A total of 349 poems were entered - 165 for the national category and 184 for the regional. Out of these entries, 25 finalists were selected to be judged by our regional judge, former Quad Cities Poet Laureate Rebecca Wee, and 25 were sent to our national judge, May Swenson Award-winning poet F. Daniel Rzicznek. From these entries our judges each selected first-, second-, and third-place winners as well as honorable mentions. First-place winners received $200, second-place winners received $150, and third-place winners received $75. The first-place regional winner also receives the Max Molleston Award, created by local artist Dee Schricker. All of the poems that were selected as finalists will be printed in Off Channel, Midwest Writing Center's Mississippi Valley Poetry Contest anthology, due out before the end of summer 2009.

The Midwest Writing Center accepts entries for the Mississippi Valley Poetry Contest from January 1 through March 31 each year. More information is available online at MidwestWritingCenter.org.

A reception and reading will be held on Saturday, July 18, from 7 to 9 p.m. in our conference room at 225 East Second Street in Davenport -- the Bucktown Center for the Arts. All individuals who submitted poems to the contest are invited to read their work.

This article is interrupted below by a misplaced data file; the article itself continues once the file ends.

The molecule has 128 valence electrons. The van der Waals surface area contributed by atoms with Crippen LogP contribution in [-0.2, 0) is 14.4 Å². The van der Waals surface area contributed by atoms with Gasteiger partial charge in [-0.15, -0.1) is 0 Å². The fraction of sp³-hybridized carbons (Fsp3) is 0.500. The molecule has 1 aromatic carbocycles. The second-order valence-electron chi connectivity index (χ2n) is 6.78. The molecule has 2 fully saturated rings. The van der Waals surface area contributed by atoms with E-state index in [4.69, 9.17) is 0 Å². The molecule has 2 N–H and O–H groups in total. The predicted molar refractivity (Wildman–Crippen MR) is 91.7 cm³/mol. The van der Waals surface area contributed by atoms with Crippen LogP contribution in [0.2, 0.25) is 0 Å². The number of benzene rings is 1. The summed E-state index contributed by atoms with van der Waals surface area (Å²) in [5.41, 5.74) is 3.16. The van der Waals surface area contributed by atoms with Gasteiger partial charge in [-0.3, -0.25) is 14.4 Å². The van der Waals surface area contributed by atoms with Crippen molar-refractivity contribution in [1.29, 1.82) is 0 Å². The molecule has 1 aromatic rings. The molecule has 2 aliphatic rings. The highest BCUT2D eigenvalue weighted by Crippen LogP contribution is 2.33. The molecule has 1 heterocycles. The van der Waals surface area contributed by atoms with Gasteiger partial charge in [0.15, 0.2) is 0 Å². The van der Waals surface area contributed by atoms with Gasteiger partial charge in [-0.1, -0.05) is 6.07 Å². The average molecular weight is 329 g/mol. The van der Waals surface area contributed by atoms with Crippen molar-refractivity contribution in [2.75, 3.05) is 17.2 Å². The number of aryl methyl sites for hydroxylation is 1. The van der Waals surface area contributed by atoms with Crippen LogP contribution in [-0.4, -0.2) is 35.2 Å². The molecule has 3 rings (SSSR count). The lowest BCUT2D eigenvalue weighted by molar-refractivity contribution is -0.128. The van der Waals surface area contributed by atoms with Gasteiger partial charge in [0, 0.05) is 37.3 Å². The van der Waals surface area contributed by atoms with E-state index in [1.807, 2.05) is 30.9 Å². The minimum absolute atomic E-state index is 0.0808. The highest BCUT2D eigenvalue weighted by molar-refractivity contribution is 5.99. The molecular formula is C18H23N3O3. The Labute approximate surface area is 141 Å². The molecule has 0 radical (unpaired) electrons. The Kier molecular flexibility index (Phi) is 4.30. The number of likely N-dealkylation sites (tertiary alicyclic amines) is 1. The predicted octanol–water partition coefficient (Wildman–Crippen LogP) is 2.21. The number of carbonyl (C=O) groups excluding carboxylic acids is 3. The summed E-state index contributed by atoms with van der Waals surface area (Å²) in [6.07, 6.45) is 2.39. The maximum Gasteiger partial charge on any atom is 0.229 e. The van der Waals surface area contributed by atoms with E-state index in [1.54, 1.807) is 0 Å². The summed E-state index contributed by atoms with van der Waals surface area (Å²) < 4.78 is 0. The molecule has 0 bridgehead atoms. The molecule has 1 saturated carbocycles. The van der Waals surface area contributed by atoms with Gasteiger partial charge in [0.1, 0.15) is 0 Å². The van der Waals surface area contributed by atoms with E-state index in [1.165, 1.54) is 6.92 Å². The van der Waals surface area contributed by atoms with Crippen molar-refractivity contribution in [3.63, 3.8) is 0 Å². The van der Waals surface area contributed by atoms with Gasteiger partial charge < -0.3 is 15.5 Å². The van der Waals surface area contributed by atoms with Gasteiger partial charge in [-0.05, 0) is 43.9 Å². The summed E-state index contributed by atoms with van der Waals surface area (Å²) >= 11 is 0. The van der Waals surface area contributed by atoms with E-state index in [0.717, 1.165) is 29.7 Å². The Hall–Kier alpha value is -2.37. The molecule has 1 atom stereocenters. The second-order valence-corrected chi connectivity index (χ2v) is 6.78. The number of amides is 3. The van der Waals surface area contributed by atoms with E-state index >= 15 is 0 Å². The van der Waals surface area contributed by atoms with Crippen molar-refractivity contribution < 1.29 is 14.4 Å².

Journey of Hope Cyclists Visit Davenport PDF Print E-mail
City Shorts
Written by Joe Collins   
Tuesday, 14 July 2009 09:53

On Wednesday, July 22, a team of cyclists participating in the Journey of Hope will arrive in Davenport as part of a nine-week, 4,000-mile cycling event across the country to raise funds and awareness for people with disabilities. The team will arrive in the afternoon and then have dinner and a friendship visit at 1757 West 12th Street beginning at 5 p.m. Visit PushAmerica.org for more information, or call (704)504-2400 extension 159.

 
Homebuilding: The New Green PDF Print E-mail
Environment
Written by Emily Heninger   
Friday, 10 July 2009 15:36

Design of the demonstration green home

In March, the Quad Cities Homebuilders & Remodelers Association began construction of a demonstration "green" home. Scheduled to be completed by September, the house is intended to illustrate that environmentally friendly homebuilding does not have to be costly or showy.

Homes represent 22 percent of our country's energy use -- only 6 percentage points fewer than the transportation industry, according to the Energy Information Administration. In recent years, green builders have emerged to reduce residential energy usage.

Green building isn't necessarily about solar panels, green roofs, wind turbines, and other expensive features. Double-paned windows, recycled cabinet materials, better insulation, erosion control, and efficient appliances might not be as glamorous, but they constitute green building, too.

"Green is a wave of the future," said Dave Burrows, executive vice president of the Quad Cities Homebuilders. "Our industry has to adapt."

A 2006 study by McGraw-Hill Construction predicted that green homes will make up about 10 percent of new-home construction by 2010, up from 2 percent in 2005.

"It's coming," said Burrows.